Summertime and the Living…isn’t That Easy

Law commissions like to operate on a relatively regular schedule of making documents public, whether consultation papers or interim or final reports, especially given the insatiable demands of today’s websites. As with any organization, however, the ready excuse of “best laid plans…” naturally operates to throw off the timetable. A consultation paper scheduled to be released in April may be postponed until September for unforeseen reasons, for example. Difficulties finding a translator may mean a delay of a month in releasing a final report. Even building in some leeway in setting timetables doesn’t always address delays, just like thinking you’re giving yourself lots of time in getting to work. So I thought I’d provide a glimpse into at least one law commission’s less visible work, and activities that are only partially visible (and how they might become more visible in the future), focusing on this summer.

So far this summer, the LCO has released one consultation paper and issued Liaison (the LCO newsletter), both “visible” activities that we’ve added to our website and all public examples of how our work is progressing. The consultation paper is in our project on developing a coherent approach to the law as it affects persons with disabilities and the deadline for submissions (in a variety of formats) is August 28, 2009.

The consultation paper is obviously the culmination of much work and Liaison, too, really refers to events of the late winter and spring. Neither says too much about what we are doing in the present. Taking into account that our research lawyers and administrative staff are allowed to take summer vacation, here’s a list of some of the other activities that have occurred in the last couple of months and will take us to the end of the summer:

*we’re preparing consultation papers in four projects that should see the light of day over the early/mid fall period (these are are the family law, Provincial Offences Act, joint and several liability and vulnerable employees projects);
*we’re carrying out consultations in all our projects, as well as general outreach and organizing fall outreach and consultation (we may include news about consultations on our new website);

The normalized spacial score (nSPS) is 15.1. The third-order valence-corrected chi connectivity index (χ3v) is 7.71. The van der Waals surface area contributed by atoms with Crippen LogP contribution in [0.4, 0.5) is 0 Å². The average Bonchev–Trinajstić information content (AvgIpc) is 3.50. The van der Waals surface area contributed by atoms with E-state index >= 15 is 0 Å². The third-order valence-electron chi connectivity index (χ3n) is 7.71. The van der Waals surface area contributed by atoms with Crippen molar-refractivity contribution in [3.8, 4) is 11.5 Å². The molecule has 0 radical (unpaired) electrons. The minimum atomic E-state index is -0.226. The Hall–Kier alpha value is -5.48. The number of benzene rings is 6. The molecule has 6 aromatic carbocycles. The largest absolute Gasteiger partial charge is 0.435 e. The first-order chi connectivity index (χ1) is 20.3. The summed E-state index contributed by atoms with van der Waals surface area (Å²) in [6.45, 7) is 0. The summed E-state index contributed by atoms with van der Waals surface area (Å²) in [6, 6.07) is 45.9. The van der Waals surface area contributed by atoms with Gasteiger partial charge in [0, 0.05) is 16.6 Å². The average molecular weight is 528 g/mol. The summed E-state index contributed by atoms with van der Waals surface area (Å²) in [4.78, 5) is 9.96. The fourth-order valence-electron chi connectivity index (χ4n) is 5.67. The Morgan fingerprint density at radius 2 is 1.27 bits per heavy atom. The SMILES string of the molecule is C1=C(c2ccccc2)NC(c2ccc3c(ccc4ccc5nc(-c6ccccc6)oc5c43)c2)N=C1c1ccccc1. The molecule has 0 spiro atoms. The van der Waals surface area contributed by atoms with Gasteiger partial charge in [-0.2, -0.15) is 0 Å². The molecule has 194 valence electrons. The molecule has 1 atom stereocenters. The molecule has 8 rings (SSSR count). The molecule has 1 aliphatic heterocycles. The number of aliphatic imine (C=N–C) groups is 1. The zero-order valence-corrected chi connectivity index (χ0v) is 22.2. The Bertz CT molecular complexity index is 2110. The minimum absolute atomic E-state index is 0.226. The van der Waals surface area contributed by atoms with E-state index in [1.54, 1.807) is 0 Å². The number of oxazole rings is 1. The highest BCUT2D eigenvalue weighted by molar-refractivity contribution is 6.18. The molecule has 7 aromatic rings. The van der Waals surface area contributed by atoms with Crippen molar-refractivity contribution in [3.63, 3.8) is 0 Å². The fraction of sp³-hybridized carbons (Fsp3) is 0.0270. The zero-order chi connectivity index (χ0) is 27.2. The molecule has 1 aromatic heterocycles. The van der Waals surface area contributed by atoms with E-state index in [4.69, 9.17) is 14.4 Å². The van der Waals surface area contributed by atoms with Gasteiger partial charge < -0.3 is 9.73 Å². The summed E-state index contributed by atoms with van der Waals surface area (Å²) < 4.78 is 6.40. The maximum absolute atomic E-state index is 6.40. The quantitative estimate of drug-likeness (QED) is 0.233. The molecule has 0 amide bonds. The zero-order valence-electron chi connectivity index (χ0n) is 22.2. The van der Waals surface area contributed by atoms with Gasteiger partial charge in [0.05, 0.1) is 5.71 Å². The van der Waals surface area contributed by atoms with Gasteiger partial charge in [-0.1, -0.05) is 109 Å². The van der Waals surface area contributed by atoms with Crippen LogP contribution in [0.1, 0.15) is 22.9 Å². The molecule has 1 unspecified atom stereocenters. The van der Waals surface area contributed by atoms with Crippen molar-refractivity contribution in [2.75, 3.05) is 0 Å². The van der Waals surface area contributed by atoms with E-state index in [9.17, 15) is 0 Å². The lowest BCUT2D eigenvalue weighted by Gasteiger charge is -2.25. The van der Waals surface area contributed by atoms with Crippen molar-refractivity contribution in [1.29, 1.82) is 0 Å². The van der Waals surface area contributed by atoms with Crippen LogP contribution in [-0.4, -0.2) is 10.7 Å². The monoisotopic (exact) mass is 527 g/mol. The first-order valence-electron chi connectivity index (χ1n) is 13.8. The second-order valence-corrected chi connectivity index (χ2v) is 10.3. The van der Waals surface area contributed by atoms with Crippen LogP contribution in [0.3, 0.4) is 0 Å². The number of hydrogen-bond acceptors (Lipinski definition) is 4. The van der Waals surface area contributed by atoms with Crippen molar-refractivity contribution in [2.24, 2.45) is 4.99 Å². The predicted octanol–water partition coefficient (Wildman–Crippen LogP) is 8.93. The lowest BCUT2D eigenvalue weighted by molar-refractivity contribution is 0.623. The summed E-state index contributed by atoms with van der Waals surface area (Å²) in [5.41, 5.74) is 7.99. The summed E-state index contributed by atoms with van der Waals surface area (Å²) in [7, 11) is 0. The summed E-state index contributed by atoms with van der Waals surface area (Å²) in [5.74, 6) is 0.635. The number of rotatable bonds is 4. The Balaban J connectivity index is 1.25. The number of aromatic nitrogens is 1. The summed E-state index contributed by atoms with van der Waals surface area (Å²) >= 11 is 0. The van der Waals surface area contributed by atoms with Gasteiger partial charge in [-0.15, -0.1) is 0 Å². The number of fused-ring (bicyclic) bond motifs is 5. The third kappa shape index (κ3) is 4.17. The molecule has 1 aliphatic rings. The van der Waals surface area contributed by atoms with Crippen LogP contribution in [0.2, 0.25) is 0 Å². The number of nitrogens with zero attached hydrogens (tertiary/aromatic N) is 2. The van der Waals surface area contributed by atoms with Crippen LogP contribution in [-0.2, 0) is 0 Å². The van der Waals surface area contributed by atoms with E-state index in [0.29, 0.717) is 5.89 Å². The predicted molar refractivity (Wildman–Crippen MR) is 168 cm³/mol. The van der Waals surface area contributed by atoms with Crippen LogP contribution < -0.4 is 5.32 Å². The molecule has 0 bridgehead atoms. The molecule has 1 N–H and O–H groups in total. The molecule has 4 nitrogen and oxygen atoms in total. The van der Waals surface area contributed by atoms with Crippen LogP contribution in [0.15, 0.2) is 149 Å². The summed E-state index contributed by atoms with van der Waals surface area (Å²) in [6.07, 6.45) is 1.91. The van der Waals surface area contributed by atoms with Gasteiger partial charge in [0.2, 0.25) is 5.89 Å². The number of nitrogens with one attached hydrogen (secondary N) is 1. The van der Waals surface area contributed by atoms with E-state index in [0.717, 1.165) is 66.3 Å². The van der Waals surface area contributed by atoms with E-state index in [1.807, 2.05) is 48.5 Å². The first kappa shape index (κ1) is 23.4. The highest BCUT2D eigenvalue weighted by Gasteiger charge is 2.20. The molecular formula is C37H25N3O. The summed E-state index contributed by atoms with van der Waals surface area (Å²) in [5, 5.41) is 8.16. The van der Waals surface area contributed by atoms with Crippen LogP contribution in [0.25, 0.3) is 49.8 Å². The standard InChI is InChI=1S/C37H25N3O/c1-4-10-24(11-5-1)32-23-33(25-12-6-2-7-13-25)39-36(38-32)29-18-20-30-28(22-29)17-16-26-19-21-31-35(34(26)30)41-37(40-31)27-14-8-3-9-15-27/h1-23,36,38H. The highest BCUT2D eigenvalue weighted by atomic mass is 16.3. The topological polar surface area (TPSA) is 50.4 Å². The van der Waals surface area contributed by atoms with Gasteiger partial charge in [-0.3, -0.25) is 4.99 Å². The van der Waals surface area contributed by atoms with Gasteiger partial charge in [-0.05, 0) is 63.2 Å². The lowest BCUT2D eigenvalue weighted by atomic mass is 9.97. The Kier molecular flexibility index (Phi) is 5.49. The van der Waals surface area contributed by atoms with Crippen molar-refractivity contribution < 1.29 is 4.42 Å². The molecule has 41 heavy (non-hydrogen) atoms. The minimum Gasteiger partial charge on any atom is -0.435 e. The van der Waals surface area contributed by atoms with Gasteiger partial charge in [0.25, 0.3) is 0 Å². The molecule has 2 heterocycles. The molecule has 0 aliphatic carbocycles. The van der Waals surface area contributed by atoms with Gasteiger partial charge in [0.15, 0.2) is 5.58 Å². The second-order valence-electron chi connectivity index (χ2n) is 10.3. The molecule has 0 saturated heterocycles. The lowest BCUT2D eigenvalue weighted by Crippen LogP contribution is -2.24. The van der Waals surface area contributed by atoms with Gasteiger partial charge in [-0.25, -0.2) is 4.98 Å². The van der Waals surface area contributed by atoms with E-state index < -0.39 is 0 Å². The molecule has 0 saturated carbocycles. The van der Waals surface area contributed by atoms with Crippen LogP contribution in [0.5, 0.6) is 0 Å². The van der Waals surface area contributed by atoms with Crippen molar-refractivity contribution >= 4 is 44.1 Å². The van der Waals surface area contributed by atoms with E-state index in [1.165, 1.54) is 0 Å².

*we’ve developed an extensive stakeholder database that will be added to on a regular basis;
*we’re receiving three background papers we had commissioned for the older adults project and considering how to incorporate them into the on-going research and development of an interim report in that project (they will likely be posted on the website);
*we’re creating advisory groups for our larger projects;
*we’re planning a symposium for October in the joint and several liability and will be organizing a symposium for the electronic medical records project (a project being carried out in association with the LCO) for January 2009;
*we’re involved in on-going planning with other organizations for an elder law conference in 2010;
*we’re mentoring our students in their research and providing them with consultation and other opportunities;
*we’re beginning the process for hiring our fall 2009/winter 2010 students;
*we’re in the process of hiring a community outreach coordinator to help us carry out consultations more effectively;
*we’re preparing our Annual Report (really a “mid-term” Report) that will be posted to the website;
*we’ve had our financial statements audited;
*we’re beginning the process of evaluation of the LCO’s performance in preparation for our renewal process next year;
*we’re still redesigning our website with the expectation we’ll launch it in the fall;
*we’ll soon begin planning the fall Liaison;
*we’re working on our move to new space on the York campus in the fall.

I’ll leave it there. Much of the above will become “public” in one form or another and some, like our consultations, that are visible only to a small group, might be given a more public profile in the future. So for any particular person, summer may have its “easy living”, but for the institution itself, not so much.

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